Like most business owners, Edward Lee runs a for-profit operation, with the tasting-menu-only 610 Magnolia catering to some the city’s most moneyed residents. There’s an empty bottle of 1964 Petrus resting off to the side of the smartly designed dining room to remind everybody of this. A nearby wine studio hosts private events and cooking classes, while his most recent opening — the casual Asian gastro-pub Milkwood — is in the lobby of the famous Actors Theater of Louisville. The restaurant, packed from pre-curtain until the actors stumble out late at night, is a perfect storm of umami-spiked comfort food (think Vietnamese lamb sausage paired with fried green tomatoes; chicken thighs smothered with Korean fermented bean paste) and a very interested population. Apparently, Shakespeare leads to cravings for pork burgers topped with napa kimchi and Havarti. The place is a winner.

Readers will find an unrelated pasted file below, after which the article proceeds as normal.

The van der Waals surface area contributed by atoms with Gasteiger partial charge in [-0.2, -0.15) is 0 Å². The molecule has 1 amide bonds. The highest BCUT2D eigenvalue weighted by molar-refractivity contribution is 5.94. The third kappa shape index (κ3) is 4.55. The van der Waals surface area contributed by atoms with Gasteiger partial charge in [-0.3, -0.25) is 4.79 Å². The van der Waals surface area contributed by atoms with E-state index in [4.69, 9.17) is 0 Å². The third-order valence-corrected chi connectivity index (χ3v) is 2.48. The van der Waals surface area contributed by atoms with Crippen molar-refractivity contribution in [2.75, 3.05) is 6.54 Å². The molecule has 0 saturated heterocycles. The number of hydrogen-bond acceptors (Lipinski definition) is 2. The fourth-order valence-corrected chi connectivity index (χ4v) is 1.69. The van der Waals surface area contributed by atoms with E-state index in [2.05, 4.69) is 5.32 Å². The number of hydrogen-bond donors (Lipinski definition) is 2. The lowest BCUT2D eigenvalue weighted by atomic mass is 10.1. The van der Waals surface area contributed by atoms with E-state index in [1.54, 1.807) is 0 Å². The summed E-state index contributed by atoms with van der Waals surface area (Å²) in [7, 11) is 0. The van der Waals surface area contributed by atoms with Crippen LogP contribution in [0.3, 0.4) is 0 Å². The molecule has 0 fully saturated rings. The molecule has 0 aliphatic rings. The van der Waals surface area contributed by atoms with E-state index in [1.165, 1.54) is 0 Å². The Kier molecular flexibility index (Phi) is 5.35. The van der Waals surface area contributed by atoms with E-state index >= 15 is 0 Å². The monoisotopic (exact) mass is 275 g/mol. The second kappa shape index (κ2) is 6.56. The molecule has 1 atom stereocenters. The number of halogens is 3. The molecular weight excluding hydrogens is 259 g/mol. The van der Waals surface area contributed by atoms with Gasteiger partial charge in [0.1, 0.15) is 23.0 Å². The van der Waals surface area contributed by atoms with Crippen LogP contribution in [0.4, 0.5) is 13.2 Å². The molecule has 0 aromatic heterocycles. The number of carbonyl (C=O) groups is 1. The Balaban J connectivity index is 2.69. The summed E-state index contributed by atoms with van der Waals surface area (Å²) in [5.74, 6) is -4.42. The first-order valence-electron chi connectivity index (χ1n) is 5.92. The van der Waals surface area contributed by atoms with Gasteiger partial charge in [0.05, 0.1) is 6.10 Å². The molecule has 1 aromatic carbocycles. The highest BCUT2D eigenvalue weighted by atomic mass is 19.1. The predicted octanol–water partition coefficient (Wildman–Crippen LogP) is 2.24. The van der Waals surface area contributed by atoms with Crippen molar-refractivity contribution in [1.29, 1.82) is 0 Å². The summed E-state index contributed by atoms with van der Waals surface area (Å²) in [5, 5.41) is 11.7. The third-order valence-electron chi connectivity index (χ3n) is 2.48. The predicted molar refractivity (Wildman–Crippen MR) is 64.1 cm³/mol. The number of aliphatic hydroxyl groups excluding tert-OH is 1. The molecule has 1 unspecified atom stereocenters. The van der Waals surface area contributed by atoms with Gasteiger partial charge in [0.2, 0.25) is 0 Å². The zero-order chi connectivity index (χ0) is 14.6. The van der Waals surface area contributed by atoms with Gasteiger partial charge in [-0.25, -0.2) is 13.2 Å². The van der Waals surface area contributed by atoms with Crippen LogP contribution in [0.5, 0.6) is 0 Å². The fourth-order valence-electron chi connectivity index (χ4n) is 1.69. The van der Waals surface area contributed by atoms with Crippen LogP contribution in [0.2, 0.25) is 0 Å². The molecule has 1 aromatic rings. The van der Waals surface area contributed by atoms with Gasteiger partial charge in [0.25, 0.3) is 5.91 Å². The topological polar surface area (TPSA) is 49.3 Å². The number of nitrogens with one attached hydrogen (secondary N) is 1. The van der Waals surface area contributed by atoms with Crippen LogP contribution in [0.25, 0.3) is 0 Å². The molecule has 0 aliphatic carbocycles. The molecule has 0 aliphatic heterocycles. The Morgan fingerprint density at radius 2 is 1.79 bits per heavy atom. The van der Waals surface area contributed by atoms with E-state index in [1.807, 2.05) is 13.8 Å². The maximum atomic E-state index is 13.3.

Edward Lee is no dummy: making the right real estate moves, maintaining a tight leash on his staff — though not working the line every night, which allows him to travel the country for media and promotional opportunities. He recently travelled to South Korea with his wife and young daughter to help a food company with research and development.
So, what is he doing opening a restaurant in the middle of Smoketown?
“Someone has to take a chance now and then,” he says of his third opening that he hopes to launch by spring 2015. But this is not the kind of restaurant you’ll likely read about on Eater, or lauded on a Bon Appétit hot list.